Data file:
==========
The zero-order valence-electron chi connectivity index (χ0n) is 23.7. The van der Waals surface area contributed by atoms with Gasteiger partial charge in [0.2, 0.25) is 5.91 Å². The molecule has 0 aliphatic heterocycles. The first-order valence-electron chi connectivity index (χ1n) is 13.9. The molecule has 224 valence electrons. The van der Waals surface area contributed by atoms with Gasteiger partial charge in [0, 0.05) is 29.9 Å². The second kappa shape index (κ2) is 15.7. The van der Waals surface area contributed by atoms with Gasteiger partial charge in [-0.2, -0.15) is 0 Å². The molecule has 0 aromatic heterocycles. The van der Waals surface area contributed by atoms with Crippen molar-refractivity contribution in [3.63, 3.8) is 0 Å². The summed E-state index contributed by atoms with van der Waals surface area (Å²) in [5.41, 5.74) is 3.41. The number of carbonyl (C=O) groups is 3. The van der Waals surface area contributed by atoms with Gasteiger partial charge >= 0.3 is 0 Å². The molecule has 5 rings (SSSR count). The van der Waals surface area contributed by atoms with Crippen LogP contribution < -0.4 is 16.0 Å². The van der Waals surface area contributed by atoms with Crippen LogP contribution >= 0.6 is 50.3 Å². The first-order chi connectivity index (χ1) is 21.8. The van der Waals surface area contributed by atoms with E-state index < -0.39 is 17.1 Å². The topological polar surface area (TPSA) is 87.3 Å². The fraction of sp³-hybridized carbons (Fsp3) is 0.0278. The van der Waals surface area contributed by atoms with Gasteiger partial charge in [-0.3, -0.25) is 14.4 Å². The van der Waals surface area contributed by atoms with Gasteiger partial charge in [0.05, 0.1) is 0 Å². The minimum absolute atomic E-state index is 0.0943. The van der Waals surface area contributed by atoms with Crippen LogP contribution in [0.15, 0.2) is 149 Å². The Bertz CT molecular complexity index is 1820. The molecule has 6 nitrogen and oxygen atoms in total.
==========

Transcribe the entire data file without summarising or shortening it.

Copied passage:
The zero-order valence-electron chi connectivity index (χ0n) is 23.7. The van der Waals surface area contributed by atoms with Gasteiger partial charge in [0.2, 0.25) is 5.91 Å². The molecule has 0 aliphatic heterocycles. The first-order valence-electron chi connectivity index (χ1n) is 13.9. The molecule has 224 valence electrons. The van der Waals surface area contributed by atoms with Gasteiger partial charge in [0, 0.05) is 29.9 Å². The second kappa shape index (κ2) is 15.7. The van der Waals surface area contributed by atoms with Gasteiger partial charge in [-0.2, -0.15) is 0 Å². The molecule has 0 aromatic heterocycles. The van der Waals surface area contributed by atoms with Crippen molar-refractivity contribution in [3.63, 3.8) is 0 Å². The summed E-state index contributed by atoms with van der Waals surface area (Å²) in [5.41, 5.74) is 3.41. The number of carbonyl (C=O) groups is 3. The van der Waals surface area contributed by atoms with Gasteiger partial charge >= 0.3 is 0 Å². The molecule has 5 rings (SSSR count). The van der Waals surface area contributed by atoms with Crippen LogP contribution < -0.4 is 16.0 Å². The van der Waals surface area contributed by atoms with Crippen LogP contribution >= 0.6 is 50.3 Å². The first-order chi connectivity index (χ1) is 21.8. The van der Waals surface area contributed by atoms with E-state index < -0.39 is 17.1 Å². The topological polar surface area (TPSA) is 87.3 Å². The fraction of sp³-hybridized carbons (Fsp3) is 0.0278. The van der Waals surface area contributed by atoms with Gasteiger partial charge in [-0.3, -0.25) is 14.4 Å². The van der Waals surface area contributed by atoms with Gasteiger partial charge in [0.05, 0.1) is 0 Å². The minimum absolute atomic E-state index is 0.0943. The van der Waals surface area contributed by atoms with Crippen LogP contribution in [0.15, 0.2) is 149 Å². The Bertz CT molecular complexity index is 1820. The molecule has 6 nitrogen and oxygen atoms in total.